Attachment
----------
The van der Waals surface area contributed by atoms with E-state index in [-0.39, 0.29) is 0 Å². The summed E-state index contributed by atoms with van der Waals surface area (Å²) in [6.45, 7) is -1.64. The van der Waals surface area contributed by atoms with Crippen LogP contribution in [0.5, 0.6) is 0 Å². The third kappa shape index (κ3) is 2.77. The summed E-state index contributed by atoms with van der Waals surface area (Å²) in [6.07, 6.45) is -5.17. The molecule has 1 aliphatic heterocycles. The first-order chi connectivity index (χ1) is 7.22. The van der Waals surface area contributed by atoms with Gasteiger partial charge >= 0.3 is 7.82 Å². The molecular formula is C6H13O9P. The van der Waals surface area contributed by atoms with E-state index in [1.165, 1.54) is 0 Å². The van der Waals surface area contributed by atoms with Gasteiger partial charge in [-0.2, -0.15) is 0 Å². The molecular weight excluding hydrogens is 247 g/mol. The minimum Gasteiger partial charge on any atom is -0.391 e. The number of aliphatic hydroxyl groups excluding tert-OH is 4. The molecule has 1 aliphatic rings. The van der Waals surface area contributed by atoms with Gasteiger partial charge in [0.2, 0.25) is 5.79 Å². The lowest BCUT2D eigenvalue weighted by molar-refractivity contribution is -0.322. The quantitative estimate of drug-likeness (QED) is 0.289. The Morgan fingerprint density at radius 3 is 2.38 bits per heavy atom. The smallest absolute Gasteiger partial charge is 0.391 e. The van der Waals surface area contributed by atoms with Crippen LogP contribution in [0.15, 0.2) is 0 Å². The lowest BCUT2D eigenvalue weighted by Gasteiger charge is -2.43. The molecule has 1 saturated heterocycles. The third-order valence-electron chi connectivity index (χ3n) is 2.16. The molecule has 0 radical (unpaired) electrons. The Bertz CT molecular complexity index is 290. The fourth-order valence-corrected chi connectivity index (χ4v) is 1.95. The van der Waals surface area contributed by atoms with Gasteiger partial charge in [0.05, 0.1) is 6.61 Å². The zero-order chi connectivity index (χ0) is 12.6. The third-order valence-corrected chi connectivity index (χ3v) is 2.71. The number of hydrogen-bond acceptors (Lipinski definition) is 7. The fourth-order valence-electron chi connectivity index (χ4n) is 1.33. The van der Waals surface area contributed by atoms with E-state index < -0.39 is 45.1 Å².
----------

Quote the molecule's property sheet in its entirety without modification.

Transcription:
The van der Waals surface area contributed by atoms with E-state index in [-0.39, 0.29) is 0 Å². The summed E-state index contributed by atoms with van der Waals surface area (Å²) in [6.45, 7) is -1.64. The van der Waals surface area contributed by atoms with Crippen LogP contribution in [0.5, 0.6) is 0 Å². The third kappa shape index (κ3) is 2.77. The summed E-state index contributed by atoms with van der Waals surface area (Å²) in [6.07, 6.45) is -5.17. The molecule has 1 aliphatic heterocycles. The first-order chi connectivity index (χ1) is 7.22. The van der Waals surface area contributed by atoms with Gasteiger partial charge >= 0.3 is 7.82 Å². The molecular formula is C6H13O9P. The van der Waals surface area contributed by atoms with E-state index in [1.165, 1.54) is 0 Å². The van der Waals surface area contributed by atoms with Gasteiger partial charge in [-0.2, -0.15) is 0 Å². The molecular weight excluding hydrogens is 247 g/mol. The minimum Gasteiger partial charge on any atom is -0.391 e. The number of aliphatic hydroxyl groups excluding tert-OH is 4. The molecule has 1 aliphatic rings. The van der Waals surface area contributed by atoms with Gasteiger partial charge in [0.2, 0.25) is 5.79 Å². The lowest BCUT2D eigenvalue weighted by molar-refractivity contribution is -0.322. The quantitative estimate of drug-likeness (QED) is 0.289. The Morgan fingerprint density at radius 3 is 2.38 bits per heavy atom. The smallest absolute Gasteiger partial charge is 0.391 e. The van der Waals surface area contributed by atoms with Crippen LogP contribution in [0.15, 0.2) is 0 Å². The lowest BCUT2D eigenvalue weighted by Gasteiger charge is -2.43. The molecule has 1 saturated heterocycles. The third-order valence-electron chi connectivity index (χ3n) is 2.16. The molecule has 0 radical (unpaired) electrons. The Bertz CT molecular complexity index is 290. The fourth-order valence-corrected chi connectivity index (χ4v) is 1.95. The van der Waals surface area contributed by atoms with Gasteiger partial charge in [0.05, 0.1) is 6.61 Å². The zero-order chi connectivity index (χ0) is 12.6. The third-order valence-corrected chi connectivity index (χ3v) is 2.71. The number of hydrogen-bond acceptors (Lipinski definition) is 7. The fourth-order valence-electron chi connectivity index (χ4n) is 1.33. The van der Waals surface area contributed by atoms with E-state index < -0.39 is 45.1 Å².